He’s Going!

Published: May 13, 2016

By Jim Lichtman
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In April, I wrote a commentary encouraging President Obama to visit Hiroshima.

Hiroshima Mayor Kazumi Matsui shows U.S. Secretary of State John Kerry and others the Hiroshima Peace Memorial — the remains of the former Prefectural Industrial Promotion Hall in Hiroshima, Japan

Hiroshima Mayor Kazumi Matsui shows U.S. Secretary of State John Kerry and others the Hiroshima Peace Memorial — the remains of the former Prefectural Industrial Promotion Hall in Hiroshima, Japan.

As reported in The New York Times three days ago (May 10), “President Obama will become the first sitting American president to visit Hiroshima, Japan…” since the United States dropped an atomic bomb, ending World War II.

In a blog post, White House Deputy National Security Advisor for Strategic Communications Ben Rhodes wrote, “On May 27, the President will visit the Hiroshima Peace Memorial Park, a site at the center of the city dedicated to the victims of the atomic bombing, where he will share his reflections on the significance of the site and the events that occurred there. He will not revisit the decision to use the atomic bomb at the end of World War II. Instead, he will offer a forward-looking vision focused on our shared future.”

However, this is not part of an “apology tour,” as some Washington pundits have suggested.

As Rhodes makes clear, “…the United States will be eternally proud of our civilian leaders and the men and women of our armed forces who served in World War II for their sacrifice at a time of maximum peril to our country and our world. Their cause was just, and we owe them a tremendous debt of gratitude, which the President will again commemorate shortly after the visit on Memorial Day. This visit will offer an opportunity to honor the memory of all innocents who were lost during the war.

“The President’s time in Hiroshima also will reaffirm America’s longstanding commitment — and the President’s personal commitment — to pursue the peace and security of a world without nuclear weapons.

“That commitment has guided our efforts to promote non-proliferation and nuclear security — a theme at the heart of four Nuclear Security Summits that the President hosted — and to take concrete steps to reduce the role of nuclear weapons in our security and in the policies of other global powers.”

“The mayor of Hiroshima, Kazumi Matsui,” The Times writes, “welcomed the visit but said in a statement he wanted Mr. Obama to outline “concrete steps” to further the cause of disarmament. Last year, on the 70th anniversary of the bombing, Mr. Matsui accused “selfish” nuclear powers, including the United States, of standing in the way of that cause by insisting on maintaining their arsenals.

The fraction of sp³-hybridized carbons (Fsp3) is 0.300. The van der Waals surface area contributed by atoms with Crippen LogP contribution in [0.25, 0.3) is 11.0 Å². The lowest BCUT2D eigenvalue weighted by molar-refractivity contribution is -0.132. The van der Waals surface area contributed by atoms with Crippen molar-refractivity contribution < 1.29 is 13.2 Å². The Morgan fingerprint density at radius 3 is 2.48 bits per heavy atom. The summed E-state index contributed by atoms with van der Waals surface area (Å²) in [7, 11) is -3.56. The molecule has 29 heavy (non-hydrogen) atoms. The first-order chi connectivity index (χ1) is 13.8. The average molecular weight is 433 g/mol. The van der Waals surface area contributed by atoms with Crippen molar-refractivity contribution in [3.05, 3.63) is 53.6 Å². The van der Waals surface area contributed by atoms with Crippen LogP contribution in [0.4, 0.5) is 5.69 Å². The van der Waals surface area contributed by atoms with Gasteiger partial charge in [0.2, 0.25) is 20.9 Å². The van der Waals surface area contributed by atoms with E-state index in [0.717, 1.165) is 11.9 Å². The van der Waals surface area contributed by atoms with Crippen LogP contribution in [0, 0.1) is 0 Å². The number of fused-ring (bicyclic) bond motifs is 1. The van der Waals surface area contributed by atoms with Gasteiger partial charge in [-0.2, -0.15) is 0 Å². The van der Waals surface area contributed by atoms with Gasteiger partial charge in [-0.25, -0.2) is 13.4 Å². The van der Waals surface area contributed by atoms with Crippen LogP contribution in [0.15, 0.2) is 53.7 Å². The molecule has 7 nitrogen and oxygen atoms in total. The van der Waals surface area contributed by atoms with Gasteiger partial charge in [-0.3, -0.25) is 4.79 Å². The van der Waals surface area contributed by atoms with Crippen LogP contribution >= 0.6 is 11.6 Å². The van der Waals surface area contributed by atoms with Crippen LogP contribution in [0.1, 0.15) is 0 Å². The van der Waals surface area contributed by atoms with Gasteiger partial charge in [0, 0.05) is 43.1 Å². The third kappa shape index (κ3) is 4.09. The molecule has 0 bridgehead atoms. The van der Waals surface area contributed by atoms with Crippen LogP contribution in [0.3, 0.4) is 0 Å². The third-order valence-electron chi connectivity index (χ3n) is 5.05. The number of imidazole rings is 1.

“Sunao Tsuboi, 91, a leading antinuclear activist in Hiroshima, who was burned by the bomb blast on Aug. 6, 1945, also welcomed Mr. Obama’s visit, which he said he hoped would ‘project a broad antinuclear message.’

“ ‘I was one of the first people who said Obama should visit Hiroshima,’ he told NHK, Japan’s national public broadcaster. ‘Good for him for coming.’ ”


  1. I well-remember the day neighbors gathered around an automobile with a radio announcing the Hiroshima raid. I was 10 and like all kids of that era, had pitched in to gather scrap, sell Victory bonds, knit squares for veterans’ quilts and live with gas, meat, butter, milk, and sugar rationing (with ration books).

    By then we all knew how devastating Pearl Harbor had been, how difficult and bloody would be the conventional invasion of the Japanese Home Islands, based upon the kamikaze air attacks and never surrender attitude we found in the Marianas, on Okinawa, and Iwo Jima. Two million casualties were projected for both sides. The simple facts are that B-29 incendiary raids during the final year killed more Japanese than both atomic bombs together and had not forced the Emperor to surrender.

    I recommend a new book by James Scott: “Bombing Tokyo,” a fabulous read about the Doolittle Raid in April 1942. In revenge, Japanese troops shot or beheaded three of the handful of raiders they captured (most crews of the 16 planes bailed out over China) and then in Eastern China which they occupied, killed nearly 700,000 men, women, children and all farm animals in acts of revenge that I found difficult to read and was unaware of. They stuffed bodies down village wells to poison them forever and spread anthrax and even tried plague-infected rats to achieve their killing. Events like that characterized the Imperial Japanese Military at the time, and “scholars today” may condemn President Truman’s use of the bombs, but those who lost kids in WW II and especially troops scheduled to leave victorious Europe and invade the home islands will be forever grateful.

    And yes, I hope, but cannot bet on the fact we will Never see that mushroom cloud again.

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